Four Nigerian farmers will launch a ground-breaking pollution claim against oil giant Royal Dutch Shell in a court in The Hague today.
The farmers' case alleges that three separate oil spills from Shell's operations contaminated fields and fishing ponds in villages in the Niger Delta, destroying the claimants' livelihoods. But today's hearing is to consider the more arcane question of whether a Dutch court has jurisdiction over activities in another country.
The plaintiffs, who are supported by Friends of the Earth Netherlands, maintain that the Shell parent company should take responsibility for the activities of its foreign subsidiary and provide compensation.
If the court rules that the Nigerian activities are within its legal remit, it could set a significant precedent, according to Ben Amunwa, who is a campaigner for the Platform lobby group in London.
"This is the first time that a Dutch court has considered the question of whether it has jurisdiction over a company's environmental abuses abroad," Mr Amunwa said. "Until now these claims could only be made locally, and there are enormous barriers to justice in Nigeria, not least that most of those affected by oil spills are villagers who simply cannot afford to bring legal claims."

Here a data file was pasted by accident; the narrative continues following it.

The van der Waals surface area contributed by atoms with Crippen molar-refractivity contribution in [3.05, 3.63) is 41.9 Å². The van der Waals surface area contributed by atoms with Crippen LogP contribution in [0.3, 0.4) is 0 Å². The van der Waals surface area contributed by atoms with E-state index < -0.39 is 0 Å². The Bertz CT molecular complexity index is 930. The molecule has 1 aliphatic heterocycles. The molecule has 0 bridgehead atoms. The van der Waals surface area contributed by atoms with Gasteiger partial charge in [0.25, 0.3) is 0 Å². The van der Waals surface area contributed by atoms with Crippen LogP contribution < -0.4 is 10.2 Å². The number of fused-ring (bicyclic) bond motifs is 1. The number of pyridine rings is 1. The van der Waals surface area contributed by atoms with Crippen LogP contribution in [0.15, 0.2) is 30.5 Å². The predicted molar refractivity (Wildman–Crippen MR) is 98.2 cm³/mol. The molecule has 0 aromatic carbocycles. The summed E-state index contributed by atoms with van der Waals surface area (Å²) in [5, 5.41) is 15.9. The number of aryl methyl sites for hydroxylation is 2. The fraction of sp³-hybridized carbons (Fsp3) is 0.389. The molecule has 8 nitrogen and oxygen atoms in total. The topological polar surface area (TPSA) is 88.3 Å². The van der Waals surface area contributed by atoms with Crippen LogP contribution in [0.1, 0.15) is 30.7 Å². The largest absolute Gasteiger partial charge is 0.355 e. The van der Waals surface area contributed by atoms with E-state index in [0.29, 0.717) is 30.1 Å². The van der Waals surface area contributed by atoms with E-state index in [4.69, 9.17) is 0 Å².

Shell's defence is expected to focus on three main arguments. First, that only a Nigerian court can rule on claims arising from events in Nigeria and affecting Nigerian people. Second, that not only were the spills caused by sabotage, but that the clean-up was obstructed by local people denying the company access to the affected land. Third, that the group's Nigerian arm – the Shell Petroleum Development Corporation (SPDC) – is a separate company, in which the parent holds only a 30 per cent stake while the majority shareholder is the Nigerian government's Nigerian National Petroleum Company.
A source familiar with the situation said: "Shell is a shareholder but does not operate SPDC. That company has a set of responsibilities and accountabilities to Nigeria and the Nigerian people and, as such, if there is a case to answer it should be in a Nigerian court."Reuse content